She never would have said that aloud, of course, and probably wasn't conscious of thinking it. But that's how she lived.

So I was the right age to be her kid, and my father had his own drinking problems. You can guess where this is going. By the time I was in junior high school, she'd told me repeatedly, "It's your job to make your father stop drinking, because he loves you so much." (Sure. I'd love to. And how am I expected to do this . . . ?) During my every-other-weekend-visits to the two of them in New York, she also kept me up until all hours telling me about her problems, most of which revolved around my father. When I did something she disliked, she gave me the cold treatment and railed to my father about how cold and uncaring and selfish I was (I overheard several of those conversations). In due time, she started telling me directly how cold and uncaring and selfish I was. She and my father slid into a toxic spiral of bringing out the very worst in each other; she tried to pull me into various crises involving him, from which my mother, as gently as possible, extricated me. (Once she told my stepmother, very gently indeed, "You know, most people try to protect kids from situations like this;" my stepmother's response was a puzzled, "I guess you're right. I never thought about it that way." Of course she didn't; she never learned that lesson from her own parents. So sad!)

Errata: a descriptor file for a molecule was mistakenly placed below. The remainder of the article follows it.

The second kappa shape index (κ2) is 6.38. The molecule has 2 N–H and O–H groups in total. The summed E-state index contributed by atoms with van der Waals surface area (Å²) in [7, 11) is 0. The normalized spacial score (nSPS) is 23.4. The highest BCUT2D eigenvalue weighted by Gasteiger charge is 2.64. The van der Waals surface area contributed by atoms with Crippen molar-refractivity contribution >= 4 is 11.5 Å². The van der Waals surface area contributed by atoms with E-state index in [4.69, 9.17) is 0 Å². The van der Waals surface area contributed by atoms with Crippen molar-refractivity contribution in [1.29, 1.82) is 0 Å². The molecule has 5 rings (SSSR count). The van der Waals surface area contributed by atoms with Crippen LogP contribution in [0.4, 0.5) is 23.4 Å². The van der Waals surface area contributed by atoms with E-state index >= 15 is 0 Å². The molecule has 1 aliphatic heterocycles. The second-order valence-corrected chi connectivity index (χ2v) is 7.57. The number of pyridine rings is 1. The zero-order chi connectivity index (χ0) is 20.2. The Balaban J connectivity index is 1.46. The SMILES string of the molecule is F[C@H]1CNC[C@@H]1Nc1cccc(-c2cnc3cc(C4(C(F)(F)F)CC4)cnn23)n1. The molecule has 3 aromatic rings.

In the meantime, she was buying me presents she couldn't afford, being an absolutely brilliant hostess during increasingly infrequent dinner parties, and doing her best to cheer on my academic achievements. I now realize that last item must have been very difficult, since she'd sacrificed her own academic achievements and must have read my compulsive accomplishment at least in part as rejection and treachery -- which, to some extent, it was, since studying was my escape from family chaos.